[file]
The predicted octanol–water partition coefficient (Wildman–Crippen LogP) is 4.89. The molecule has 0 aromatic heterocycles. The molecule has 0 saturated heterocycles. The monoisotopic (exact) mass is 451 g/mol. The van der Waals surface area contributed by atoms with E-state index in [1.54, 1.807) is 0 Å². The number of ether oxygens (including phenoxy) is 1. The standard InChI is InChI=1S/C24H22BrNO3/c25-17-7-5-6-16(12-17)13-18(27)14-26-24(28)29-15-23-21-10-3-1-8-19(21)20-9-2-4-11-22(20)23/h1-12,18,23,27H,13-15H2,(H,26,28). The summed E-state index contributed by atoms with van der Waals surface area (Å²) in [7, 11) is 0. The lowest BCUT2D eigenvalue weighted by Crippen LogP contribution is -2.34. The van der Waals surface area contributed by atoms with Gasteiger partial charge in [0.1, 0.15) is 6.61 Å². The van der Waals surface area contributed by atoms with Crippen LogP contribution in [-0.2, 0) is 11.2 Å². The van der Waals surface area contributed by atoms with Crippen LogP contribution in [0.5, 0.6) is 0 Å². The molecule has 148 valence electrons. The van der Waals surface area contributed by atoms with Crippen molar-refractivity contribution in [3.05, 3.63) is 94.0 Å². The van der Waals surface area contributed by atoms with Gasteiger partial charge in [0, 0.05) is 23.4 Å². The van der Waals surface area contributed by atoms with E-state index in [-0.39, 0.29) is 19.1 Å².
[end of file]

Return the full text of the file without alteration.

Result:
The predicted octanol–water partition coefficient (Wildman–Crippen LogP) is 4.89. The molecule has 0 aromatic heterocycles. The molecule has 0 saturated heterocycles. The monoisotopic (exact) mass is 451 g/mol. The van der Waals surface area contributed by atoms with E-state index in [1.54, 1.807) is 0 Å². The number of ether oxygens (including phenoxy) is 1. The standard InChI is InChI=1S/C24H22BrNO3/c25-17-7-5-6-16(12-17)13-18(27)14-26-24(28)29-15-23-21-10-3-1-8-19(21)20-9-2-4-11-22(20)23/h1-12,18,23,27H,13-15H2,(H,26,28). The summed E-state index contributed by atoms with van der Waals surface area (Å²) in [7, 11) is 0. The lowest BCUT2D eigenvalue weighted by Crippen LogP contribution is -2.34. The van der Waals surface area contributed by atoms with Gasteiger partial charge in [0.1, 0.15) is 6.61 Å². The van der Waals surface area contributed by atoms with Crippen LogP contribution in [-0.2, 0) is 11.2 Å². The van der Waals surface area contributed by atoms with Crippen LogP contribution in [0.5, 0.6) is 0 Å². The molecule has 148 valence electrons. The van der Waals surface area contributed by atoms with Crippen molar-refractivity contribution in [3.05, 3.63) is 94.0 Å². The van der Waals surface area contributed by atoms with Gasteiger partial charge in [0, 0.05) is 23.4 Å². The van der Waals surface area contributed by atoms with E-state index in [-0.39, 0.29) is 19.1 Å².